Graphene spends most of its time in a two-dimensional form, but that makes it hard to make use of its long list of advantages, like its strength, light weight, and electricity and heat conduction. MIT scientists recently developed a 3D version that's 10 times stronger than steel but a fraction of the density, and now a team at Rice University has used carbon nanotubes to reinforce graphene foam. The resulting 3D material can be molded into any shape and supports 3,000 times its own weight before springing back to its original height.

Named for the rebars (reinforcing bars) commonly used to strengthen concrete, Rice's "rebar graphene" is built around carbon nanotubes with several concentric layers. In previous work the team had created three-dimensional graphene foam, and having already used the nanotubes to reinforce regular old 2D graphene, it made sense to combine the two.

"We developed graphene foam, but it wasn't tough enough for the kind of applications we had in mind, so using carbon nanotubes to reinforce it was a natural next step," says James Tour, lead researcher on the study.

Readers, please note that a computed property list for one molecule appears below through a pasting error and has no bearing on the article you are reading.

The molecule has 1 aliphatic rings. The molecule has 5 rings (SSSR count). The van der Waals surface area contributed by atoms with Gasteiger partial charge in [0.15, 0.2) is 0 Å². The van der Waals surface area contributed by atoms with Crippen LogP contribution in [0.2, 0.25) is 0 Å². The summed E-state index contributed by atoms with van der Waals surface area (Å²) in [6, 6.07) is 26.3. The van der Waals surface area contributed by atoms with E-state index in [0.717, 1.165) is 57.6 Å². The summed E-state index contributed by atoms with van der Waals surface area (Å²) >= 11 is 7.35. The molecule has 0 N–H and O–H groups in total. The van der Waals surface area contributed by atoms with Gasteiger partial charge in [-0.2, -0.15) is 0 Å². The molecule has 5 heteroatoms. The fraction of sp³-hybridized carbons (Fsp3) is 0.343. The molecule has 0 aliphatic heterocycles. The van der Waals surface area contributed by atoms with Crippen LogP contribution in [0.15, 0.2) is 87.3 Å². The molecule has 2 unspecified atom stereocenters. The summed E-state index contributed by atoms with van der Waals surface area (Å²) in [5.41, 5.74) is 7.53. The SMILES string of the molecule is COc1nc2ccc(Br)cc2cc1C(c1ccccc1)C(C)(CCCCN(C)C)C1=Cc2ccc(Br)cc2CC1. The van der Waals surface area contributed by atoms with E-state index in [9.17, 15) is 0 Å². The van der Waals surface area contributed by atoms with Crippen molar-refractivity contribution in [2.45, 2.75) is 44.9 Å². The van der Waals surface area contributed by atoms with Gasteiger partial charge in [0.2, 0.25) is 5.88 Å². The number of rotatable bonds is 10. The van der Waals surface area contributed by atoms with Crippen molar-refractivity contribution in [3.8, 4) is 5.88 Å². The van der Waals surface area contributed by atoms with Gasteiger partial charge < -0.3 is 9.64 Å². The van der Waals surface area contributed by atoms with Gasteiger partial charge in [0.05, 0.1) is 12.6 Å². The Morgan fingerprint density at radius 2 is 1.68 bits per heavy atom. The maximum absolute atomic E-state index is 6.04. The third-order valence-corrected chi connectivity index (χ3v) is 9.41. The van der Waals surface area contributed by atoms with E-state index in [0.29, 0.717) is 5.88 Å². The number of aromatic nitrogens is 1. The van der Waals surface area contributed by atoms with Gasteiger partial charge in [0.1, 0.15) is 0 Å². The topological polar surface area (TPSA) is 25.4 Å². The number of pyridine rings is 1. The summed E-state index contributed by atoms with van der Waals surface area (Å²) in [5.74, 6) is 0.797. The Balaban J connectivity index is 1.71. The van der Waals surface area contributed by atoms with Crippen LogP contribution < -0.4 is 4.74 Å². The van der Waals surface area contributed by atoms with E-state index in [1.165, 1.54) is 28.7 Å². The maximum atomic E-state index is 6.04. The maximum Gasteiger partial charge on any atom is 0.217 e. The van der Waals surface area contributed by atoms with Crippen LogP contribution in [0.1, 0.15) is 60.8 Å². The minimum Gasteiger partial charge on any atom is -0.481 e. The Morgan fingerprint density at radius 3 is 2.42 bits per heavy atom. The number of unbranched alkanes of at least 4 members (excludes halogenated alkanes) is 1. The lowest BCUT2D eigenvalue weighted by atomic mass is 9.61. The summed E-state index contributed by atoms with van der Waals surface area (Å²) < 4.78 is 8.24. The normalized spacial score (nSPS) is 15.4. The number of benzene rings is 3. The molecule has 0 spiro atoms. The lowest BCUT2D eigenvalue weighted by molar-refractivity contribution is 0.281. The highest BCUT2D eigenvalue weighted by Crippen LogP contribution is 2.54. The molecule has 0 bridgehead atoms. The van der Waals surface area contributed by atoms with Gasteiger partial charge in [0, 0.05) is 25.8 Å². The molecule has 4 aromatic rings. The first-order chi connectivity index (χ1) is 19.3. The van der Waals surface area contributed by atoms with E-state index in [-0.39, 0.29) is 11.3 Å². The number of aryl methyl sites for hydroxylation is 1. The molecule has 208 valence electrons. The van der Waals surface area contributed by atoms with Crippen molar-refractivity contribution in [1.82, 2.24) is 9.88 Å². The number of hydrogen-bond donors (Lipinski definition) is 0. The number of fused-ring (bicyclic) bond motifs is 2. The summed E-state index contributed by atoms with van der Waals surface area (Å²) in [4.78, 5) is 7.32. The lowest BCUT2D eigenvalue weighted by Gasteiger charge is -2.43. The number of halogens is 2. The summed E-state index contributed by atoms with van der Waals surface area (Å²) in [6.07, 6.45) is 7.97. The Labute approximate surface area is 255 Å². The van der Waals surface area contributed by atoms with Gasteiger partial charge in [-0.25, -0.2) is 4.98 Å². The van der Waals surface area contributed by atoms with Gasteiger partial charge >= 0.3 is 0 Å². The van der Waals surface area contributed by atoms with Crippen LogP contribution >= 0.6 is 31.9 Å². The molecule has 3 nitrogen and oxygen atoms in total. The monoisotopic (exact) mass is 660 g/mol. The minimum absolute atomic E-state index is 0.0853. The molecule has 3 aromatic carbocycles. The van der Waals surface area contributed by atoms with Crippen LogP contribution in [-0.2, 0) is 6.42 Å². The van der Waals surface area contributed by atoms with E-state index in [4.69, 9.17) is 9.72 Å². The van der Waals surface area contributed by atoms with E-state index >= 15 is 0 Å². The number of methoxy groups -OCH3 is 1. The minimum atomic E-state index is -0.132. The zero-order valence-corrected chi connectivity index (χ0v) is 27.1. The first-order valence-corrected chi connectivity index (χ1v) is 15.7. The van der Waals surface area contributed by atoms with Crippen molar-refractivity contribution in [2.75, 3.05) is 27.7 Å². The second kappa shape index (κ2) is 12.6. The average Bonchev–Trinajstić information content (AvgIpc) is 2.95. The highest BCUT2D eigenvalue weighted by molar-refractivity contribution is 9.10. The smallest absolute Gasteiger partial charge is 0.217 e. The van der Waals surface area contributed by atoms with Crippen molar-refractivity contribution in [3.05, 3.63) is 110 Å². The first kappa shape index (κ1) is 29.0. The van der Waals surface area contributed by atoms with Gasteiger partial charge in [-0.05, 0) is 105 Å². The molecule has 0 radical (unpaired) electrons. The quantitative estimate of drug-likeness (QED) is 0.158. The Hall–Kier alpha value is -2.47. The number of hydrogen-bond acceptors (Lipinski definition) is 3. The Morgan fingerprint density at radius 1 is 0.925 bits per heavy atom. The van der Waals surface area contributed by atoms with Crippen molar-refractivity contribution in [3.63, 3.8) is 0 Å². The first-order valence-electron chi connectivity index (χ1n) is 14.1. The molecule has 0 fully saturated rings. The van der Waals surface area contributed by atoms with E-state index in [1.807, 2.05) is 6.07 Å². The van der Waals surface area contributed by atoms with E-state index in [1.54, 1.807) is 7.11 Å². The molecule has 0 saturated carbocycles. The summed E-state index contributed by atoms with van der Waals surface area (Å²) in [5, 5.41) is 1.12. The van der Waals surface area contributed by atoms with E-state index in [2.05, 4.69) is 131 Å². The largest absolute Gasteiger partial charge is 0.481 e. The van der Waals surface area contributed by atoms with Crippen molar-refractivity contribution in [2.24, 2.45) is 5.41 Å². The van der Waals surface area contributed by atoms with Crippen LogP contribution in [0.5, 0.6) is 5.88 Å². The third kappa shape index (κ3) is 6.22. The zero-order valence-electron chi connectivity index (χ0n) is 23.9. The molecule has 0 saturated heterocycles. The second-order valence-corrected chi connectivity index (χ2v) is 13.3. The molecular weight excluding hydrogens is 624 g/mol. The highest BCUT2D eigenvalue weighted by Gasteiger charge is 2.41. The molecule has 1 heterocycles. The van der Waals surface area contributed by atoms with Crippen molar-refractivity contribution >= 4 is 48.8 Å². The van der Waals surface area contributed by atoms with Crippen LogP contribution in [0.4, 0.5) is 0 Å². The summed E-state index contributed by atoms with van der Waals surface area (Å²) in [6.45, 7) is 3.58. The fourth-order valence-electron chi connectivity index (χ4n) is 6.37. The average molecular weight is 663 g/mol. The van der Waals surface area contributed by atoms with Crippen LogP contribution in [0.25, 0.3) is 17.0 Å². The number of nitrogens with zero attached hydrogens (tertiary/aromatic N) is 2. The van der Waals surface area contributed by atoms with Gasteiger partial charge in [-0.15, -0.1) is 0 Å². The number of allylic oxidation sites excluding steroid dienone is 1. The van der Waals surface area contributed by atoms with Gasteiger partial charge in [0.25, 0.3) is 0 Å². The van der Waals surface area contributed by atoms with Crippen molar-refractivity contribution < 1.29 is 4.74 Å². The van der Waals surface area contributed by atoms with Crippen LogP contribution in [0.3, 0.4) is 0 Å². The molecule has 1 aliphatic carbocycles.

The team mixed the nanotubes in with a powdered nickel catalyst and sugar to provide the carbon. Dried pellets of the substance were then pressed in a steel die in the shape of a screw, and the carbon in the sugar was turned into graphene through the process of chemical vapor deposition. Any remaining traces of nickel were removed, and the final result was a pure carbon, screw-shaped piece of graphene foam.

When viewed under an electron microscope, the researchers could see that the outer layers of the nanotubes had started to "unzip" and bonded with the graphene, which allowed the material to hold over 3,000 times its own weight without permanent damage. Even with a burden of 8,500 times its weight, the structure deformed permanently by only 25 percent. By comparison, graphene foam with no supporting nanotube structure began to struggle under a load of just 150 times its own weight.

While graphene foam can be formed into basically any shape, the researchers demonstrated that their creation worked as an electrode in a lithium-ion capacitor, and stayed mechanically and chemically stable.

The research was published in the journal ACS Applied Materials and Interfaces.

Source: Rice University

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